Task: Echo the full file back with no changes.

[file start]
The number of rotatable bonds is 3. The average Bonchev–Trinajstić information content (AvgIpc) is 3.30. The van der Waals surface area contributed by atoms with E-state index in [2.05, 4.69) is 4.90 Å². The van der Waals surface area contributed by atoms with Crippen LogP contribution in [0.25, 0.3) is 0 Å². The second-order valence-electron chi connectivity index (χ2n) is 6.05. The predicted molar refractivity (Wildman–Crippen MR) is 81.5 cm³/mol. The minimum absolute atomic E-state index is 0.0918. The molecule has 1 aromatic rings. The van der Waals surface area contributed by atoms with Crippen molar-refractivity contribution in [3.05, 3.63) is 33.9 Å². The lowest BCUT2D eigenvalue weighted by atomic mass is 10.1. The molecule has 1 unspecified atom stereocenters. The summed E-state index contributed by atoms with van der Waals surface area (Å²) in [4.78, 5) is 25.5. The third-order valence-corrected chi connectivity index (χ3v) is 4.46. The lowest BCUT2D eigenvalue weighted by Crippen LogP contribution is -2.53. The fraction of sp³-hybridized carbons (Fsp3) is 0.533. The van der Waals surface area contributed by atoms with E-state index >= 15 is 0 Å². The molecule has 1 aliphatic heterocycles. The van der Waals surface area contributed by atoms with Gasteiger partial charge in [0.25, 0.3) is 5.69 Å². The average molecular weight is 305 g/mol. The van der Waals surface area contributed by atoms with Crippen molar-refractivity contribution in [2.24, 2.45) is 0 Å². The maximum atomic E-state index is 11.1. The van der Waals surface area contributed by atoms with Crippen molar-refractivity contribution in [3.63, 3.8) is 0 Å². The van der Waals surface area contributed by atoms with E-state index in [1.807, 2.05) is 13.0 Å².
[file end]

The number of rotatable bonds is 3. The average Bonchev–Trinajstić information content (AvgIpc) is 3.30. The van der Waals surface area contributed by atoms with E-state index in [2.05, 4.69) is 4.90 Å². The van der Waals surface area contributed by atoms with Crippen LogP contribution in [0.25, 0.3) is 0 Å². The second-order valence-electron chi connectivity index (χ2n) is 6.05. The predicted molar refractivity (Wildman–Crippen MR) is 81.5 cm³/mol. The minimum absolute atomic E-state index is 0.0918. The molecule has 1 aromatic rings. The van der Waals surface area contributed by atoms with Crippen molar-refractivity contribution in [3.05, 3.63) is 33.9 Å². The lowest BCUT2D eigenvalue weighted by atomic mass is 10.1. The molecule has 1 unspecified atom stereocenters. The summed E-state index contributed by atoms with van der Waals surface area (Å²) in [4.78, 5) is 25.5. The third-order valence-corrected chi connectivity index (χ3v) is 4.46. The lowest BCUT2D eigenvalue weighted by Crippen LogP contribution is -2.53. The fraction of sp³-hybridized carbons (Fsp3) is 0.533. The van der Waals surface area contributed by atoms with E-state index >= 15 is 0 Å². The molecule has 1 aliphatic heterocycles. The van der Waals surface area contributed by atoms with Gasteiger partial charge in [0.25, 0.3) is 5.69 Å². The average molecular weight is 305 g/mol. The van der Waals surface area contributed by atoms with Crippen molar-refractivity contribution in [2.24, 2.45) is 0 Å². The maximum atomic E-state index is 11.1. The van der Waals surface area contributed by atoms with Crippen molar-refractivity contribution in [3.63, 3.8) is 0 Å². The van der Waals surface area contributed by atoms with E-state index in [1.807, 2.05) is 13.0 Å².